We adore our pediatrician. We see her around town frequently, and the kids constantly plague her with endless rounds of "We don't need shots until we're eleven?"
So when the new nurse asked me if I wanted the kids to get their flu shot, I shrugged my shoulders and said, "You have the mist, right?"
She said no, sorry- they were all out. The kids would need to get an old-school flu shot.
Immediately, I felt 2 sets of eyes bore into my skull, as each ankle biter quietly implored me to answer the right answer.
"Sure, I guess so." I replied
Immediately, all hell breaks loose.
The younger kid dissolves into huge, racking sobs in the corner.
The older ankle biter? She isn't going down without a fight.
She starts with yelling.
"Nooooooo Mommy!" No shots!"
I start to do that embarrassing giggle that moms get when their kids dive off the deep end of normalcy. The nurse realizes she should have not asked this in front of the kids, and whispers an "I'm so sorry."
After the yelling, Annie moves on to phase 2.
"FORGET IT!" she says. "I'M NOT STAYING HERE. I'M LEAVING."
The nurse looks at her with wide eyes. I raise my eyebrows.
Annie flings open the exam door, and stalks out into the hallway. She bumps into our pediatrician, who has heard the hullabaloo and is trying hard not to laugh.
"Hey there, Annie. Where are you going?" The doctor asks.
"I am NOT getting a shot today. I AM GOING TO WAIT IN THE CAR." Annie replies.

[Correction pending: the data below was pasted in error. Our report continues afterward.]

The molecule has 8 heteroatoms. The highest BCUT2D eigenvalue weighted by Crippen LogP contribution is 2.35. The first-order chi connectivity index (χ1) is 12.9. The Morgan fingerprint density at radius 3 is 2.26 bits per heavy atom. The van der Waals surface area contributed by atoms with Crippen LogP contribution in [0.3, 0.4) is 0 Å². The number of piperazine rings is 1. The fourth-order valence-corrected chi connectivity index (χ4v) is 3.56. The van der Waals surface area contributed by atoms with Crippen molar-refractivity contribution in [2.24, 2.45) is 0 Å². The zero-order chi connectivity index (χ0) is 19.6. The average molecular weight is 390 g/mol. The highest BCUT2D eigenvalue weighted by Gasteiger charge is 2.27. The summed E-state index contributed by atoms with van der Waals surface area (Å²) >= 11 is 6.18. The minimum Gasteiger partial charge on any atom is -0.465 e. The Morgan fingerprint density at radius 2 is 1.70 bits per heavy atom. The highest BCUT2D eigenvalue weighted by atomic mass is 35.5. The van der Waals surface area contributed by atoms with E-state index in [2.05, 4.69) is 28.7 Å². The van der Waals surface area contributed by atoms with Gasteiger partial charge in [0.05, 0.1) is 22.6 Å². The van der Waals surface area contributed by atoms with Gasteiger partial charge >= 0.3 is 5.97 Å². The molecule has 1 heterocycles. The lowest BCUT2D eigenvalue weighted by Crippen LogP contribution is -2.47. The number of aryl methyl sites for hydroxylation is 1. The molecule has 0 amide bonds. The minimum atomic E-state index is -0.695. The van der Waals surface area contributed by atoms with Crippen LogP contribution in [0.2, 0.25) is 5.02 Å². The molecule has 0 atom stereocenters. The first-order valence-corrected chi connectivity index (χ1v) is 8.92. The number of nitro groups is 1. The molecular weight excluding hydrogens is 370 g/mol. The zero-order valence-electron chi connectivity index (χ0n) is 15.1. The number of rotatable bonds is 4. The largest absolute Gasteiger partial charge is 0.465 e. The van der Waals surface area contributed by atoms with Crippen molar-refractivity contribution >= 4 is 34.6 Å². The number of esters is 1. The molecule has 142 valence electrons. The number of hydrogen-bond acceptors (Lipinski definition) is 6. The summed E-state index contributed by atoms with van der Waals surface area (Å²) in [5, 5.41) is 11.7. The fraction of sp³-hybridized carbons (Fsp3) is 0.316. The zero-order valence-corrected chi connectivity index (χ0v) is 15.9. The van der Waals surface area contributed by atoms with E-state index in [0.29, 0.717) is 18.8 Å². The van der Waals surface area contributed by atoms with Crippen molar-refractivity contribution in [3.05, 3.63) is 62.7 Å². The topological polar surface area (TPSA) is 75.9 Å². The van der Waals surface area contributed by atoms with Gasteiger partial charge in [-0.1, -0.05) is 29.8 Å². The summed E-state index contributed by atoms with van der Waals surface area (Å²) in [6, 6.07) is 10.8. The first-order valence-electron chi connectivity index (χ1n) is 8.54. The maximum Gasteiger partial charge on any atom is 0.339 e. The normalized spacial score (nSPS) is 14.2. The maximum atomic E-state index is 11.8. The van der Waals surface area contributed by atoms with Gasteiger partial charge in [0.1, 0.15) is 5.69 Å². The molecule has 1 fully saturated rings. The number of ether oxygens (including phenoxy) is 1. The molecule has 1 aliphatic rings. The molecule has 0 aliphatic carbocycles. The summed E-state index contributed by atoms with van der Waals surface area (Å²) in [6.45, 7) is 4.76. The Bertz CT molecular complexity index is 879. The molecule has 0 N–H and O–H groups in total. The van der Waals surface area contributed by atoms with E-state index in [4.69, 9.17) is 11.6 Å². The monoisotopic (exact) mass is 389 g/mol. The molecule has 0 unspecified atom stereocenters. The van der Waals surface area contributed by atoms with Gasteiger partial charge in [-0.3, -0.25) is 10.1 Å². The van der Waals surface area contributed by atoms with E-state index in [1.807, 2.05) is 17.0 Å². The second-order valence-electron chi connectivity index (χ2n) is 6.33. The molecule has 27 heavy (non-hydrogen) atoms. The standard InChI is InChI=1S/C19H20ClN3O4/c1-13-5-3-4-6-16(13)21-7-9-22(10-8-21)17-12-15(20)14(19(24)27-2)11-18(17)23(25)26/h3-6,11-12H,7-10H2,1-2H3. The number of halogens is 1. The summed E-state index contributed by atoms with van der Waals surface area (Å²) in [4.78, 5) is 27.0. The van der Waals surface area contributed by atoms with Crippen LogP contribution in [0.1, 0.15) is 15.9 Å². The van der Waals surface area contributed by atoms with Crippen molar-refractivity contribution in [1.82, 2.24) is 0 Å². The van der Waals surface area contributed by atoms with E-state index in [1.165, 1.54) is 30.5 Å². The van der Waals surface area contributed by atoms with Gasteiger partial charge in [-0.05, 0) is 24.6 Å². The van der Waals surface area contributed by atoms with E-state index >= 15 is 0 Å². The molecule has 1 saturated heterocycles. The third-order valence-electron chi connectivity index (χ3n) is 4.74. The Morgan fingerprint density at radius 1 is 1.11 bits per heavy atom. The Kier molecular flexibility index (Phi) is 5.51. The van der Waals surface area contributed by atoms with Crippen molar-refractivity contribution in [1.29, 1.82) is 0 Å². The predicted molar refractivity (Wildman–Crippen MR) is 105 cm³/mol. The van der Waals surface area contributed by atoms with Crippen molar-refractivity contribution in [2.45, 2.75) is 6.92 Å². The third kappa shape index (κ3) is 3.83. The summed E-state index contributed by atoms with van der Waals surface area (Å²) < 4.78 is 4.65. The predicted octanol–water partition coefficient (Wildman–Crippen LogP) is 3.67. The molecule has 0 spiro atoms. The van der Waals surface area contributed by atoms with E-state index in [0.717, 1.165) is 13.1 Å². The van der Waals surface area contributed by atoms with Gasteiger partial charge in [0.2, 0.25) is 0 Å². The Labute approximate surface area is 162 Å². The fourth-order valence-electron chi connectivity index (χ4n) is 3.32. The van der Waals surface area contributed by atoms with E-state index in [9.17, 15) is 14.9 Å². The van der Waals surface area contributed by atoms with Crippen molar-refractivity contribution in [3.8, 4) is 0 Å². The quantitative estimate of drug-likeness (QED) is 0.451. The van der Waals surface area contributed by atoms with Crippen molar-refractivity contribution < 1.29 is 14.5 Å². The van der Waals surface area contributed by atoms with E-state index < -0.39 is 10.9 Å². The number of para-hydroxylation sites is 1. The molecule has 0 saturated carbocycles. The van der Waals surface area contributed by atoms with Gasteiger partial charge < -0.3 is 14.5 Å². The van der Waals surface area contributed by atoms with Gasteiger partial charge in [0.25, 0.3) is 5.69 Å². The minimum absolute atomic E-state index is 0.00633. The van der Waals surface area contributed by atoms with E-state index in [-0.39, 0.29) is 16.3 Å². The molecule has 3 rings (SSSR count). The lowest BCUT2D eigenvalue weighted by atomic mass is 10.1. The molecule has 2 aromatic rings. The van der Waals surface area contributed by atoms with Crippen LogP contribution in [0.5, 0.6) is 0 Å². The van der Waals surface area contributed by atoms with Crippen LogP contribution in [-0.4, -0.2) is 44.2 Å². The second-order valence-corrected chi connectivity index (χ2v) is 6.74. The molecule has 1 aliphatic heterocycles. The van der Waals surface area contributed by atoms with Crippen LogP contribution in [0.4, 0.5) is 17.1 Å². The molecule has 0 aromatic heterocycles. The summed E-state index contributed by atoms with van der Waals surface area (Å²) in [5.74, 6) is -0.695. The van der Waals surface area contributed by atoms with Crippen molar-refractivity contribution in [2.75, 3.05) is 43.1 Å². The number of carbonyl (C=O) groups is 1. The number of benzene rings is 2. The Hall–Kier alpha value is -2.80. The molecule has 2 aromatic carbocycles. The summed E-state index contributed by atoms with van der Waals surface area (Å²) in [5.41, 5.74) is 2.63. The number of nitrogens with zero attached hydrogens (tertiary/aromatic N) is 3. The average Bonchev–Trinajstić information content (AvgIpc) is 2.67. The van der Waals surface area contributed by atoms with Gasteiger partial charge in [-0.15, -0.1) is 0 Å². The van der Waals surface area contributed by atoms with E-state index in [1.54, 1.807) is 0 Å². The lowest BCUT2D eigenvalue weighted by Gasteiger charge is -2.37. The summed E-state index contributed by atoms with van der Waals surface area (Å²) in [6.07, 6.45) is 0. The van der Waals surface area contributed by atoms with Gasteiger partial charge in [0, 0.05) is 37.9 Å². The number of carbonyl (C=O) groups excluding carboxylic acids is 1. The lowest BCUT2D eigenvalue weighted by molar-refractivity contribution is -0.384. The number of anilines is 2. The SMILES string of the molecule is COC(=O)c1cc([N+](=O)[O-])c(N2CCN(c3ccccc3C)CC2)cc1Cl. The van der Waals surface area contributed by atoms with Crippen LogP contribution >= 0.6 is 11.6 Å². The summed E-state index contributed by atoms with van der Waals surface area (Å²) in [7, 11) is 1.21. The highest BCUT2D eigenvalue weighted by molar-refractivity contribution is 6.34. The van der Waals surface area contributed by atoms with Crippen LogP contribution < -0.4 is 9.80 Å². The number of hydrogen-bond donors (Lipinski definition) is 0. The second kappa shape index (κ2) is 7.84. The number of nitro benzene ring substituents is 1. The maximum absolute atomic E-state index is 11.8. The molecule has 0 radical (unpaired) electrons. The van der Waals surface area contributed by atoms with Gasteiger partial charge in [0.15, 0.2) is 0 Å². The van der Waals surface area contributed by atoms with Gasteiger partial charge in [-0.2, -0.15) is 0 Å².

Annie's sister follows her out, empowered by her sister's brazenness and is adding to the cacophony with sobs of despair.
The exam room door next to ours suddenly opens, and an elderly grandmother walks out, holding her 3 year old granddaughter's hand. The little girl looks at Annie, then at Lucy's tear stained face- and her eyes get really, really big.
Annie moves to stand in front of the exit.
"I'M NOT KIDDING. I'M NOT GETTING A SHOT TODAY." Annie states.
"Excuse me, little girl. We need to get through there." says the kindly grandmother,
"I'M NOT MOVING UNTIL THEY PROMISE I'M NOT GETTING A SHOT." Annie starts to barter.
"You need to move." Elderly grandmother starts to not sound so kindly.
The pediatrician and I are trying hard not to laugh, and I take Annie by the shoulder and not-so-gently guide her into the exam room. The nurse asks her to count to five as I hold her body down, and before she can get to number 2, the needle goes in her arm.
Annie's eyes get big, and she stops screaming.
"Is that it?" she asks.
So yes, both kids got their shots. And realized that shots don't hurt more than the fear of them does. But that 3 year old that witnessed this go down? Good luck getting her to come back.